Should you bring your kids? Yes, maybe, no, I guess it depends on your family. This is not Disney world. It is not setup for kids. There were kids there, and they had a good time, but if you don’t think your kids should be exposed to some adult things, like swearing ), people drinking in excess, or people enjoying various things that they can smoke (Cigars, pipes, cigarettes, whatever is hand rolled and passed around a circle) then I would not bring the kids.
At 10pm that the songs become adult themed. Also by that time the beer has started to kick in and it does get a little looser. It’s a good time to head to the back field where lyrics are more muddled, or to an offsite cabin.
There is an unwritten rule around the field that kids should be respectful of the adults. Don’t be surprised if your child is redirected if they are rude or destructive. And don’t be defensive if a child is returned to you if they are in need of some parental guidance. There are many kids that have grown up on the field – they know where to find all the cool geodes, and they’ve grown up to be super interesting people. It can be a grand place as long as you have realistic expectations.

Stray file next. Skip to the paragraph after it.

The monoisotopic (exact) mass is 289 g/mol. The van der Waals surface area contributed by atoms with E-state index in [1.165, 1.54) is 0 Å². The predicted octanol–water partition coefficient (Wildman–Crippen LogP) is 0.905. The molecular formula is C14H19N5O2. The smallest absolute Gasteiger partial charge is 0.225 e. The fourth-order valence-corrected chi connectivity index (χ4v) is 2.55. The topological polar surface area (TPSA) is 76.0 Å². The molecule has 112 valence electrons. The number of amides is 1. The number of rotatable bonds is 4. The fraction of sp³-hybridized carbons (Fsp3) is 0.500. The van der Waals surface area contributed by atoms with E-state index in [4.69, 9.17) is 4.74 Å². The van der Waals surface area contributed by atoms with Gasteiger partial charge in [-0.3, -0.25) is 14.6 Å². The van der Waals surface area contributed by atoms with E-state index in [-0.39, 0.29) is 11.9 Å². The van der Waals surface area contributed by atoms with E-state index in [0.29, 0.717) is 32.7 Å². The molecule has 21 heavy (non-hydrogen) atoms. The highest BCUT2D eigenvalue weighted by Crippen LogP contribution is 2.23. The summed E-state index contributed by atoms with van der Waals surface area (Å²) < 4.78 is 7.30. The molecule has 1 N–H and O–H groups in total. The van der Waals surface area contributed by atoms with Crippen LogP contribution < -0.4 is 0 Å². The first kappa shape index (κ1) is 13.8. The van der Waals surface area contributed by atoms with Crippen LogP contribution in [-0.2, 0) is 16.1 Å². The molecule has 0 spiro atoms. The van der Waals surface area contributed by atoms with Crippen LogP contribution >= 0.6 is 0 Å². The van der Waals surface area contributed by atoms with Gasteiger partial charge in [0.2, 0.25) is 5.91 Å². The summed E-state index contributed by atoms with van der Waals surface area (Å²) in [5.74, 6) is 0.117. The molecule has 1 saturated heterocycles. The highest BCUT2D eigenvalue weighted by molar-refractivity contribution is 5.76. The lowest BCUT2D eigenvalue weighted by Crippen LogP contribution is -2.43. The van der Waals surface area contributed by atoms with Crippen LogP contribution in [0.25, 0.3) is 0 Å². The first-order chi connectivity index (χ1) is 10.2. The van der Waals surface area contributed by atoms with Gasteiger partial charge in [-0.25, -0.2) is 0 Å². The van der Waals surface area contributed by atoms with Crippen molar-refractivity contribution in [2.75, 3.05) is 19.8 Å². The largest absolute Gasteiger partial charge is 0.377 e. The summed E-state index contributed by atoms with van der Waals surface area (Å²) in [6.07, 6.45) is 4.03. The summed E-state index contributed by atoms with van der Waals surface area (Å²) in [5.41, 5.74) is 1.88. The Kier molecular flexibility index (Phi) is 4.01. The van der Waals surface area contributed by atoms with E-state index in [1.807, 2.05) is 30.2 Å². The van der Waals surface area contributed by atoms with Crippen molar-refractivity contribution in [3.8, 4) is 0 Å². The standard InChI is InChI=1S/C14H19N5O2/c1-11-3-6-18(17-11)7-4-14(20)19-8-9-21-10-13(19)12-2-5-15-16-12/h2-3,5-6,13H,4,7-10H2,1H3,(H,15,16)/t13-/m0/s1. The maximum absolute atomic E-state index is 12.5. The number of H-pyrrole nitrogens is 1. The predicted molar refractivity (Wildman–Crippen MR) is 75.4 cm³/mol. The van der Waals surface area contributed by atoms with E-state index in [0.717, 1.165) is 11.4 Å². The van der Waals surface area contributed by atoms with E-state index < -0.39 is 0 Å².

UWC takes place on two adjoining fields in the middle of pretty much nowhere. Be prepared to wonder whether or not you’ve gotten lost two or three times along the way. Chances are? You’re probably headed in the right direction. Be advised that cell phone signals often drop off on the way to the field. If it’s your first journey? You may want old school printed directions to get you where you’re going.
Got questions about UWC? The best way to get them answered is to connect with the UWC Facebook Group. Got questions about how to buy a Mainland Ukulele? Head on over to their website – they’ll take great care of you!
Here’s a handy dandy map to get you started: